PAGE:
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A lot of data has been collected concerning Moneydig Presbyterian Graveyard: in August 1998, Lavonne Bradfield visited it and transcribed the grave stone inscriptions. Then in November 2000, Derek Torrens acquired copies of the official plot maps. The earlier map dates to 1867. It was copied in 1922 and the copy was added to in 1957. However, it was clearly not well related to the actual plots, so a new map was made, at an unspecified date. These maps have attached long list of names, which are presumed to be the names of the people who paid for the plots.
In the hope that cross-referencing these two maps would be useful, I re-drew the new map on the computer. You can download the map below. Old plot numbers are in black, new plot numbers are in red. In addition, the individual plots are colour coded as the key at top of map. I had hoped that this exercise would show up more clues, but it proved to be of less use than I had hoped, though it may well be useful to someone visiting the graveyard.
Also available are the list of plot owners for the old numbers and for the new map. It may be of interest to some to compare the names on these two lists with Lavonne's grave stone transcriptions, which are also available. I have re-worked Lavonne's transcriptions and have given each a number, in black. Then in red I have inserted the plot number (new list) where it clearly agrees with the new list.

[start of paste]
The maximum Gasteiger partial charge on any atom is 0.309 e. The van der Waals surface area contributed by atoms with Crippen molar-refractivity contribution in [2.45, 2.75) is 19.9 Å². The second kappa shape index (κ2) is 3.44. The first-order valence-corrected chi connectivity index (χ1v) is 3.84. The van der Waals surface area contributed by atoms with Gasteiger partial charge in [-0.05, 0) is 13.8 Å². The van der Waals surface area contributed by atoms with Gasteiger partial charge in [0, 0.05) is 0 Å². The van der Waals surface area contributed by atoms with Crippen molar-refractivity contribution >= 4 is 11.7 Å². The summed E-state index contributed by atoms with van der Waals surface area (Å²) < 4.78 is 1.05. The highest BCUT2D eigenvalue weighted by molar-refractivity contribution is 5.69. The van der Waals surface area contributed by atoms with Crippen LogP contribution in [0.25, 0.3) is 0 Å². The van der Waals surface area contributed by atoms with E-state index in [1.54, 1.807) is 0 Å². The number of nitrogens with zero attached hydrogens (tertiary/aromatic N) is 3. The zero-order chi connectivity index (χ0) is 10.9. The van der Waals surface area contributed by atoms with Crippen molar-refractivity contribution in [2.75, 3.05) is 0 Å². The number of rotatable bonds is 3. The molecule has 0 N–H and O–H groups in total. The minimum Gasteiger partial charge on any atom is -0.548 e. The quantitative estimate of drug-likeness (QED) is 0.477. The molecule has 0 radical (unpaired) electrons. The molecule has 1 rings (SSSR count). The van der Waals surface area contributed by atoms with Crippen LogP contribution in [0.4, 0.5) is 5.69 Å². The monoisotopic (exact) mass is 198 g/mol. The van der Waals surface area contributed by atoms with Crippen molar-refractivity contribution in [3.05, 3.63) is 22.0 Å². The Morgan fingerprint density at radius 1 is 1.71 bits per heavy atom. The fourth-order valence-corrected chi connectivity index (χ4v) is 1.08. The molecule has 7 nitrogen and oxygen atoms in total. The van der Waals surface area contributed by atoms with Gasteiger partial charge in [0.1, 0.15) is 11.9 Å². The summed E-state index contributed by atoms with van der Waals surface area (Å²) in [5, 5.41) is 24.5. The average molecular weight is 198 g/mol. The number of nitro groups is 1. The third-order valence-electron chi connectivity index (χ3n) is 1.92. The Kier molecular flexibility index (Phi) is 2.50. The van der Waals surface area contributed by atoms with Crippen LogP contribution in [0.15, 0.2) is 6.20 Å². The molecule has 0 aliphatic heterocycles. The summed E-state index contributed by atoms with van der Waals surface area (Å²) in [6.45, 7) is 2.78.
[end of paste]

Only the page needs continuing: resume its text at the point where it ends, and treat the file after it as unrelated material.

The new list also includes a number pointing to Lavonne's transcriptions.
As seems to be the case with most of the available records - what appear to be a huge and useful resource ends up by giving a disappointing amount of useful data! It is clear that the listed names are those of the people paying for the plots and not the residents, so it is often not possible to match Lavonnne's records with the plot lists. As a result, the plot lists do not add as much to our knowledge as had been hoped. However, the information is given here as the two lists, combined with the map and Lavonnes's transcriptions may well make much more sense when compared with the actual resident of the plots. There is much here that may repay a dedicated future visitor.
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